The Gift of Water

THE GIFT OF WATER

 

I’m sure it isn’t everybody’s idea of the ultimate Christmas present, but to me it was everything I could ever have wished for. This very special gift was represented by an awkwardly shaped parcel wrapped in pretty paper placed with my gifts under the Christmas tree. I unwrapped it to find a sturdy metal watering can. The parcel was linked to the fact that my husband had also been very busy outdoors as darkness fell on 24 December. All was revealed, when to my joy on Christmas morning, I was taken outside and asked to turn on the brand new brass tap which had appeared overnight, a few short steps from the kitchen door, just along from my huge collection of herbs in terracotta pots.  There was even a new flexible hose with fittings hanging on a support bracket above.  My days of dragging heavy pails from the bore outlet were suddenly over. I had water on hand.

 

We were living on a 22 acre farm 30kms north of Auckland.  All our energies had gone into getting our glass house tomato business up and running, together with the building of a new home.  However, we had suffered two extremely dry summers in a row and the need to water essential outdoor crops and trees with judicious use of bore and tank water had culminated in our grand watering system. I had diligently played my part in its conception and completion, without realizing I also stood to gain personally.   

We were aware of several changes on the farm following the very dry weather.  The cackling Kookaburras came to visit us two months early and left later.  The brightly coloured chattering Rosellas arrived earlier and there were less burrows and less wild bunnies about.  In January, some of the foliage on our two-year-old Flevo shelterbelts had become decidedly autumnal looking, as the ground dried up and dandelion heads speckled the hard baked front lawn.  The fallen crop of acorns from our row of ninety-year-old oak trees, split open underfoot, like roasted chestnuts.  Our Hibiscus bloomed in March, together with a second flowering of Honeywort and giant Forget-me-nots.  We lost a Peony, the Stephanotis blossomed and a Crepe Myrtle grew stronger and finally bore clusters of raspberry coloured flowers, four years after planting, while the Dogwoods hung on, just.   Our Dachshund, Benjamin, developed swollen lumps on his foot pads and between his toes which were confirmed as imbedded grass seeds as a result of changes to the pasture caused by the altered weather pattern.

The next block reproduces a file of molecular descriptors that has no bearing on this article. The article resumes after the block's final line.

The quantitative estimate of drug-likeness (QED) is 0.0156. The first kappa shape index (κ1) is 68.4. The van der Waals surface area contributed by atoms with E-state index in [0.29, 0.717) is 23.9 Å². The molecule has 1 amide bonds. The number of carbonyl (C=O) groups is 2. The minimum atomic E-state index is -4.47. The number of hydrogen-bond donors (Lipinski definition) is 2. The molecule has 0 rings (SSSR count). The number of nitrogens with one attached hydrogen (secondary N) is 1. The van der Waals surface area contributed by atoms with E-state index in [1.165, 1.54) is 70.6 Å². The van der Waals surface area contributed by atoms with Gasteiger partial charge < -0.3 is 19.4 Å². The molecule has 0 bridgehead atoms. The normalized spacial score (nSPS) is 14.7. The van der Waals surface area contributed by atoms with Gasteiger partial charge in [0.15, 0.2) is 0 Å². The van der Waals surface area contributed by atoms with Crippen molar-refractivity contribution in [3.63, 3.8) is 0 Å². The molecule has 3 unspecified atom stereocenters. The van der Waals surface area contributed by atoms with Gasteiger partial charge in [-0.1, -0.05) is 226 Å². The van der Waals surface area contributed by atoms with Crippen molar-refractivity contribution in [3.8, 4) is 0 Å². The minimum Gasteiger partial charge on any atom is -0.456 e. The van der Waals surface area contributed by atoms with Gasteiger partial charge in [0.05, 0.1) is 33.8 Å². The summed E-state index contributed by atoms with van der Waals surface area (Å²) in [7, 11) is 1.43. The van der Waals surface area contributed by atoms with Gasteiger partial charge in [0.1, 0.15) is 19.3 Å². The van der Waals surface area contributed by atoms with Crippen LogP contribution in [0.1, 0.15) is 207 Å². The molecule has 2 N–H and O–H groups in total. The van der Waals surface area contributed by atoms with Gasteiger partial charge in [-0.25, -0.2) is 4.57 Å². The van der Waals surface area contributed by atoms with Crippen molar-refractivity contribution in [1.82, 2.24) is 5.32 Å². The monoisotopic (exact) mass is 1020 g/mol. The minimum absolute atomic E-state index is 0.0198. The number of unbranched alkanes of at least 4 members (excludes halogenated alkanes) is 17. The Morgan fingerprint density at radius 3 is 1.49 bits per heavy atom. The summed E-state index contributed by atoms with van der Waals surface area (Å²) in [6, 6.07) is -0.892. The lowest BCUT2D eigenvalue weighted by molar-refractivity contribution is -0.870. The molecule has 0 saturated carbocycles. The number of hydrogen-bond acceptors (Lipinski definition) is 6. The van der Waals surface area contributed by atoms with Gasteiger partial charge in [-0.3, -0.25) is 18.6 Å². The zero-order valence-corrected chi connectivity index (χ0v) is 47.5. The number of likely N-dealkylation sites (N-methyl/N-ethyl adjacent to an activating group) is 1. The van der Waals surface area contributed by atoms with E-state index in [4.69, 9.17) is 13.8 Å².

As usual our outdoor farm watering system, meant combining real need with what we   could afford – the result another do it yourself project.   After much discussion and draft sketches, a final workable plan was drawn up. We began purchasing rolls of black alkathene pipe in various widths with bags of straight and angle fittings, valve spigots, red flow taps, thread seal tape and glue following in seemingly endless quantities.

           

We bought a holding tank and started looking for a suitable pump with the right price tag that would be cost effective to run.  Our long search ended when we found an ONGA Australian pump with a capacity of 160 litres a minute at 50 PSI (pressure pounds per square inch).  In reality it was no more than a little household pump capable of pressurizing the water system of a medium sized house, but the key to its success, was not using small diameter pipes.  If we had kept to 20mm pipe we would have needed a more expensive stronger pump with higher pressure.

The other drawback as with most new undertakings on the farm, was time.  With so much on going daily activity, there was no way this project was going to happen at once. The plan was implemented as budget and time allowed and this meant the installation of the watering system was very spasmodic. In fact I remember laying stiffly coiled alkathene pipe combined with the construction of three garden beds, a full eighteen months before the system could actually be used. In conjunction with the preparing the soil, we laid drainage coils and thin water feeder hoses, plus about six sprinkler uprights placed strategically in each 2m x 3m bed.  With the time lapse, when we finally put them to use, fine dust particles filled some of the tiny exit holes, while others had tops missing, knocked off during garden activity. We cleared the holes by blowing very hard into the little uprights and carried out repairs where necessary.